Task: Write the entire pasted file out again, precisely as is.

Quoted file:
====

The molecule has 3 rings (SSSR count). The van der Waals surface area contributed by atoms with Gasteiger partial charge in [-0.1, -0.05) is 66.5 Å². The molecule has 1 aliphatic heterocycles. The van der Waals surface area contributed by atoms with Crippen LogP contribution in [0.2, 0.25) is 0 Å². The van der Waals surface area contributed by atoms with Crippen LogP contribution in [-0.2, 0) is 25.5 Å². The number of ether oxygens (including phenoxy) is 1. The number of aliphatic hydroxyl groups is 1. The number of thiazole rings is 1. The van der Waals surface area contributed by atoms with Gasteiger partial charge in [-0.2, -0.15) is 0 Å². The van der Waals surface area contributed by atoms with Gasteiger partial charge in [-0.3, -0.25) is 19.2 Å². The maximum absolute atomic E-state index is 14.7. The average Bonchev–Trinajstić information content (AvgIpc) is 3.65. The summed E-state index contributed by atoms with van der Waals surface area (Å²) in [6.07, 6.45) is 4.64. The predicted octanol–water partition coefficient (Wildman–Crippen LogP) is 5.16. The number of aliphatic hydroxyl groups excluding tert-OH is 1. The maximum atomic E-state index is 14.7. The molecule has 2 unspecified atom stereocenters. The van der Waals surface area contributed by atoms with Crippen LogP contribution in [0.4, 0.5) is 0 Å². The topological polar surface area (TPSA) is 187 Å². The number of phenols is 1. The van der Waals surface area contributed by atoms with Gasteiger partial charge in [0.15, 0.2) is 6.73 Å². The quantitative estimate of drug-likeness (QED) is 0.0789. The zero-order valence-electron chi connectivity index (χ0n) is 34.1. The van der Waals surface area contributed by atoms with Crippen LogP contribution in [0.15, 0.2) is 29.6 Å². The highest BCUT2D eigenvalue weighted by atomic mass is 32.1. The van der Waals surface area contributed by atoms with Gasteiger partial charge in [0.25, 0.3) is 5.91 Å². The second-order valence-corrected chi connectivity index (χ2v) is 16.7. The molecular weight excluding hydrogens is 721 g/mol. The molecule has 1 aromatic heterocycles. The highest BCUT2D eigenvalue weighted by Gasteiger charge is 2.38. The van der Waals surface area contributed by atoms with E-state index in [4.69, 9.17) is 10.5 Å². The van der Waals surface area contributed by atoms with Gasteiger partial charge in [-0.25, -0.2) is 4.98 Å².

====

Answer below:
The molecule has 3 rings (SSSR count). The van der Waals surface area contributed by atoms with Gasteiger partial charge in [-0.1, -0.05) is 66.5 Å². The molecule has 1 aliphatic heterocycles. The van der Waals surface area contributed by atoms with Crippen LogP contribution in [0.2, 0.25) is 0 Å². The van der Waals surface area contributed by atoms with Crippen LogP contribution in [-0.2, 0) is 25.5 Å². The number of ether oxygens (including phenoxy) is 1. The number of aliphatic hydroxyl groups is 1. The number of thiazole rings is 1. The van der Waals surface area contributed by atoms with Gasteiger partial charge in [-0.2, -0.15) is 0 Å². The van der Waals surface area contributed by atoms with Gasteiger partial charge in [-0.3, -0.25) is 19.2 Å². The maximum absolute atomic E-state index is 14.7. The average Bonchev–Trinajstić information content (AvgIpc) is 3.65. The summed E-state index contributed by atoms with van der Waals surface area (Å²) in [6.07, 6.45) is 4.64. The predicted octanol–water partition coefficient (Wildman–Crippen LogP) is 5.16. The number of aliphatic hydroxyl groups excluding tert-OH is 1. The maximum atomic E-state index is 14.7. The molecule has 2 unspecified atom stereocenters. The van der Waals surface area contributed by atoms with Crippen LogP contribution in [0.4, 0.5) is 0 Å². The topological polar surface area (TPSA) is 187 Å². The number of phenols is 1. The van der Waals surface area contributed by atoms with Gasteiger partial charge in [0.15, 0.2) is 6.73 Å². The quantitative estimate of drug-likeness (QED) is 0.0789. The zero-order valence-electron chi connectivity index (χ0n) is 34.1. The van der Waals surface area contributed by atoms with Crippen LogP contribution in [0.15, 0.2) is 29.6 Å². The highest BCUT2D eigenvalue weighted by atomic mass is 32.1. The van der Waals surface area contributed by atoms with Gasteiger partial charge in [0.25, 0.3) is 5.91 Å². The second-order valence-corrected chi connectivity index (χ2v) is 16.7. The molecular weight excluding hydrogens is 721 g/mol. The molecule has 1 aromatic heterocycles. The highest BCUT2D eigenvalue weighted by Gasteiger charge is 2.38. The van der Waals surface area contributed by atoms with E-state index in [4.69, 9.17) is 10.5 Å². The van der Waals surface area contributed by atoms with Gasteiger partial charge in [-0.25, -0.2) is 4.98 Å².